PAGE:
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Equality and access to diabetes services: Are some services more “equal” than others?

Sara Da Costa

The concept of rationing healthcare and unequal access to healthcare is commonly debated, and causes concern for diabetes services. The recent statement from the Institute of Diabetes for Older People (IDOP), which urges more support for older people with diabetes (IDOP, 2013a), echoes these themes and reminds me of George Orwell’s classic, Animal Farm, where some animals were more equal than others. Applying this to diabetes, I wonder if some people with diabetes are more “equal” than others, for example, the worried well, the articulate, the mobile (socially and physically), whereas other groups, travellers, the housebound and the older, frail person appear less “equal” to me.

This should concern us all, as we do not have the resources to manage every person with diabetes as well or as frequently as we would like. This is commonly due to the rise in the diabetes population not being matched with investment in diabetes services. Continual changes in healthcare, such as the switching of providers, is leading to greater fragmentation and more gaps and duplications of care.

It is also compounded by the rise in expectations of healthcare services and rights of access to new therapy. But what happens if you cannot represent your healthcare needs and/or you do not have access to diabetes clinicians to enable you to make your best choices?

Access and advocacy for older people
Many older people have access and advocacy issues, and are consequently incredibly vulnerable and less able to navigate the stormy seas of the NHS. The IDOP statement came ahead of National Older Person’s day on 1 October (how many of you realised there was such a day?). In the statement, Professor Alan Sinclair, Director of IDOP recommended that this group be better protected amid these far-reaching changes in health services.

The background to his recommendation is based on the first ever national Care Home Diabetes Audit, which was published on 4 October (IDOP, 2013b). This research was undertaken by IDOP in partnership with the Association of British Clinical Diabetologists and other key collaborators, and identified how older people in care homes are especially vulnerable. As many as 27% of care home residents have diabetes and there is an increasing amount of evidence suggesting that the quality of diabetes care that they receive is substandard. The aim of linking this audit with National Older Person’s Day is to highlight these and other concerns, because older people in care homes may need protecting.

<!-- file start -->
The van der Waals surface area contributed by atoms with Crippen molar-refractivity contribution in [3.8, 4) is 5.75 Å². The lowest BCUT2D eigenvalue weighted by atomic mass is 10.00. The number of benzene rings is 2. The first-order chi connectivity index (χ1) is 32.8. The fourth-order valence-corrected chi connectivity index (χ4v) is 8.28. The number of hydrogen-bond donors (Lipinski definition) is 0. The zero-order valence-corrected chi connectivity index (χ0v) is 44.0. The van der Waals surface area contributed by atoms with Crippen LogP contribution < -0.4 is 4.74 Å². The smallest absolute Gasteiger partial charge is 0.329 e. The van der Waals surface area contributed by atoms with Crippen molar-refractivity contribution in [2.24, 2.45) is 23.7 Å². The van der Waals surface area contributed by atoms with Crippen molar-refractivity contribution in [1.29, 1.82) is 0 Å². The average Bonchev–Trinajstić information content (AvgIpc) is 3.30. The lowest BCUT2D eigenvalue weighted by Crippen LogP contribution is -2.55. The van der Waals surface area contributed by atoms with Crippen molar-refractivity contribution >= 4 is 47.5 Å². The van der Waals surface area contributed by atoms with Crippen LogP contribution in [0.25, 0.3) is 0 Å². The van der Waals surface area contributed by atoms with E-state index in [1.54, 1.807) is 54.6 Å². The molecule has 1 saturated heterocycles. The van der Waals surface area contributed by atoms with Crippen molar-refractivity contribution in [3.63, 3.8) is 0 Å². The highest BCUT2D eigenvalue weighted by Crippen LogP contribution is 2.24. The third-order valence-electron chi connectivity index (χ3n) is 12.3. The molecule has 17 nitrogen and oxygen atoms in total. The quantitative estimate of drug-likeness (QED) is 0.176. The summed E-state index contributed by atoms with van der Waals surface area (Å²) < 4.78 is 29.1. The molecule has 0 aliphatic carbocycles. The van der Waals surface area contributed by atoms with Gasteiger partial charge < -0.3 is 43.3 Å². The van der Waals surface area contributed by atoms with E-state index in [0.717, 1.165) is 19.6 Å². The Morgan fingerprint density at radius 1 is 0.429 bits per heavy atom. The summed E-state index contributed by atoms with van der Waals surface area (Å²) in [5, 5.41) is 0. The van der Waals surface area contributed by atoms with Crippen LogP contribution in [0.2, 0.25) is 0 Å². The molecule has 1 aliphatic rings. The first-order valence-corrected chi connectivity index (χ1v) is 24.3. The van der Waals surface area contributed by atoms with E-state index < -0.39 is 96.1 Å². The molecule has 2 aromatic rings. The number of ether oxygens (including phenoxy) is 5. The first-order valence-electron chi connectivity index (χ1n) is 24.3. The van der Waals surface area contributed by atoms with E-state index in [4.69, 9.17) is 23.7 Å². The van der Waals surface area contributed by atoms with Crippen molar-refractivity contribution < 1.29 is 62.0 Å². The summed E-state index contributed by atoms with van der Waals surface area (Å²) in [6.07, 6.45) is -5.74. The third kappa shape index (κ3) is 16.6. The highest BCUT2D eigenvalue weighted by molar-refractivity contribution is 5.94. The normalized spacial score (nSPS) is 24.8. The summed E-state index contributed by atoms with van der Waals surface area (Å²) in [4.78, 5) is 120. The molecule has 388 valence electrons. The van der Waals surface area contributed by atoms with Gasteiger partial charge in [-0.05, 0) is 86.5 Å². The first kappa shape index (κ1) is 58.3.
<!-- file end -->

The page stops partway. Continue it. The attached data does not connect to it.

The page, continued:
Jenny Hirst, co-chair of the InDependent Diabetes Trust (IDDT), highlighted the effects of under-funding in care homes, as well as the lack of staff training, having detrimental influences on the care of these older people. Cuts in frontline services suggest that the NHS is starting to turn its back on this vulnerable group.

Passports for people in care settings
Earlier this year, the IDDT, in partnership with IDOP and the English Community Care Association, launched a passport for people with diabetes in care settings. The intention is that these passports are used to provide carers with vital information about the needs of people with diabetes in their care. 

It would be interesting to know how many of us knew about this initiative, had used the passports and how any evaluations had been acted upon. If you have any views on this perhaps you could email the journal, as whilst there are many great initiatives in diabetes, my concern is that when we are so busy, we do not spot them and our patients could be missing out on simple solutions.